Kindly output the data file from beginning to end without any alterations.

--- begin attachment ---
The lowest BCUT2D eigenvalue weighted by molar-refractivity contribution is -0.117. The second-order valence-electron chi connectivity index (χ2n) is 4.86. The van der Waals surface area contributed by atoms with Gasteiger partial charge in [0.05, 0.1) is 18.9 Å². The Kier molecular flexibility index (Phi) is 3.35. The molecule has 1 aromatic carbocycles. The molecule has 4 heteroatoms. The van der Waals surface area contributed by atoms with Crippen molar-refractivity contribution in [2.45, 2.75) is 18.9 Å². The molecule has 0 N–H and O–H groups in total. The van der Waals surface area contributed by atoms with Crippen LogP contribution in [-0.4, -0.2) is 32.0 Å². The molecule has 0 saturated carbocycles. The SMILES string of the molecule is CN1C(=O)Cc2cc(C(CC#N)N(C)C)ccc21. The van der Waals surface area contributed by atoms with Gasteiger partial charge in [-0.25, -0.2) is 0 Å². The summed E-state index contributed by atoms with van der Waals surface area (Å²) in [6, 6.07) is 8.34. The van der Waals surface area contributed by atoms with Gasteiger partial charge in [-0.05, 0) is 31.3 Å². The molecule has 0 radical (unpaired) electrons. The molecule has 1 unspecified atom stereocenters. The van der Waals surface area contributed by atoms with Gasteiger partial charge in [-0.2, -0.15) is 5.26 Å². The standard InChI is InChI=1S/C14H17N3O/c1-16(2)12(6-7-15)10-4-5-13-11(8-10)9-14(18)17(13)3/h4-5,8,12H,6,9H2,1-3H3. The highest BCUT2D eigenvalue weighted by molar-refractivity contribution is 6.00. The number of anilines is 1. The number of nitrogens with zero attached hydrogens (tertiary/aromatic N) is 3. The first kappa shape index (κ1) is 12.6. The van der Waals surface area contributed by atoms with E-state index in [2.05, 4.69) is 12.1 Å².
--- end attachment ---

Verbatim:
The lowest BCUT2D eigenvalue weighted by molar-refractivity contribution is -0.117. The second-order valence-electron chi connectivity index (χ2n) is 4.86. The van der Waals surface area contributed by atoms with Gasteiger partial charge in [0.05, 0.1) is 18.9 Å². The Kier molecular flexibility index (Phi) is 3.35. The molecule has 1 aromatic carbocycles. The molecule has 4 heteroatoms. The van der Waals surface area contributed by atoms with Crippen molar-refractivity contribution in [2.45, 2.75) is 18.9 Å². The molecule has 0 N–H and O–H groups in total. The van der Waals surface area contributed by atoms with Crippen LogP contribution in [-0.4, -0.2) is 32.0 Å². The molecule has 0 saturated carbocycles. The SMILES string of the molecule is CN1C(=O)Cc2cc(C(CC#N)N(C)C)ccc21. The van der Waals surface area contributed by atoms with Gasteiger partial charge in [-0.25, -0.2) is 0 Å². The summed E-state index contributed by atoms with van der Waals surface area (Å²) in [6, 6.07) is 8.34. The van der Waals surface area contributed by atoms with Gasteiger partial charge in [-0.05, 0) is 31.3 Å². The molecule has 0 radical (unpaired) electrons. The molecule has 1 unspecified atom stereocenters. The van der Waals surface area contributed by atoms with Gasteiger partial charge in [-0.2, -0.15) is 5.26 Å². The standard InChI is InChI=1S/C14H17N3O/c1-16(2)12(6-7-15)10-4-5-13-11(8-10)9-14(18)17(13)3/h4-5,8,12H,6,9H2,1-3H3. The highest BCUT2D eigenvalue weighted by molar-refractivity contribution is 6.00. The number of anilines is 1. The number of nitrogens with zero attached hydrogens (tertiary/aromatic N) is 3. The first kappa shape index (κ1) is 12.6. The van der Waals surface area contributed by atoms with E-state index in [2.05, 4.69) is 12.1 Å².